Edible Flowers #6 – Hollyhock & Hibiscus


Orange hibiscus

Hollyhock 1r

White hollyhock

I have to confess to not having eaten either Hollyhocks (Althaea rosea; syn. Alcea rosea) or Hibiscus (Hibiscus rosa-sinensis) before, but they are both on my absolutely all-time favourite flower list, and I am terribly excited for my Hibiscus and Hollyhocks to flower later this summer so that I can get experimenting with adding their gorgeous flowers to food!

These flowers both belong to the Mallow family (botanical classification Malvaceae) and are much sought after for their bright and beautiful blooms.


“Stockrose Gelb-Rosa” by Simon Eugster


Once the pride of many an English cottage garden, Hollyhocks are becoming quite popular again, and with a profusion of flowers from midsummer, having them on your dinner plate and not only in your garden is a delight! Hollyhocks come in annual, biennial and perennial varieties, and in a great selection of flower colours – from a near-black variety to bright reds and various pinks to almost white and yellow cultivars. Always remember to plant them towards the back of a sunny border – they get really tall!

Height between 1.2m and 2.5m; spread 60cm.
Full sun
Rich soil
Propagate by seeds, divisions or cuttings
Alcea rosea lv 1.jpg

Pink hollyhock

Use as an Edible Flower

With a mild floral taste, Hollyhocks are mostly used fresh in salads, but the petals can be added to light baking, infused in syrups, or crystallized too.

Related to Hollyhocks is the Marshmallow plant (Althaea officinalis), but although its flowers are also edible, it is prized for its mucilaginous medicinal root – from which the Egyptians first made a fluffy, sticky and sweet candy – the original marshmallow !



Hibiscus pink.jpg


The showy hibiscus is synonymous with tropical paradise (it is the state flower of Hawaii)  and is symbolic across various cultures, including China, Malaysia, India and Pacific Islands. The flowers come in beautiful hues of red, pink, orange, purple, yellow and white, and can be quite large – some measuring 18cm broad! Used as an ornamental shrub, and to attract hummingbirds, butterflies and bees to the garden, Hibiscus varieties can be annual or perennial herbaceous plants, woody shrubs, or even small trees.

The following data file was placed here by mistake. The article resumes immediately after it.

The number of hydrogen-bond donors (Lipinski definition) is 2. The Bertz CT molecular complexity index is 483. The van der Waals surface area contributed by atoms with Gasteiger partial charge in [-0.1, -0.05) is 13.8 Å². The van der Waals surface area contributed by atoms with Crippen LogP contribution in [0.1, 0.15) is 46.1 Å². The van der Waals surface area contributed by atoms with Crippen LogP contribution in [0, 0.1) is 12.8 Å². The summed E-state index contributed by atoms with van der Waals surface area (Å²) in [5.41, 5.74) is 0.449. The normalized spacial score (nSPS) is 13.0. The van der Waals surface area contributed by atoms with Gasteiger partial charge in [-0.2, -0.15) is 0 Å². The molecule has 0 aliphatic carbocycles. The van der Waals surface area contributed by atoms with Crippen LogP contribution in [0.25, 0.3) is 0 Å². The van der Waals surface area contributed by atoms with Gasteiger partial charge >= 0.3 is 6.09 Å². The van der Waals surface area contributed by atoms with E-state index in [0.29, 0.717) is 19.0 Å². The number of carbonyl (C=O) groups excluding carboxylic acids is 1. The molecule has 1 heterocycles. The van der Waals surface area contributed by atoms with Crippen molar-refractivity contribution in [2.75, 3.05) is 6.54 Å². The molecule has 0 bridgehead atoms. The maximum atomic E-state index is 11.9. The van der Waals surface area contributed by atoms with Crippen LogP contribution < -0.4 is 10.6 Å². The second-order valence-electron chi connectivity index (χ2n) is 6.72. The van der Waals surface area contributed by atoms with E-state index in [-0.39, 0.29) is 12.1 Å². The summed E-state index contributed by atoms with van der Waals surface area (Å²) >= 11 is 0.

Interestingly, one book claims that the name “Hibiscus” is derived from the Greek ‘hibískos’, a name originally given to Althaea officinalis (Marshmallow) by Dioscorides (ca. 40–90).

Height 2.5-5m; spread 1.5-3m
Well drained loam
Sun and light position
Protect from frosts
Propagate by seed, cuttings, layering, grafting
Hibiscus cv Crinkle Rainbow1.jpg

Crinkle Rainbow hibiscus

Use as an edible flower

With a slight twang, the dried flowers of Roselle (Hibiscus sabdariffa) makes a delightful (and beautifully coloured) tea. Mild in flavour, Hibiscus rosa-sinensis flower petals are used fresh in salads, on sandwhiches, and as an edible garnish. It is also favoured dried, or crystallised. Its flavour holds up quite well even when heated and it is suited to making preserves such as chutney, sauces and pie fillings.

Recipe ideas

  • Warm brie with hibiscus syrup on Crostini
  • Hibiscus berry salad
  • Four Flower Infusion (Hibiscus, rose, lavender & jasmine tea)

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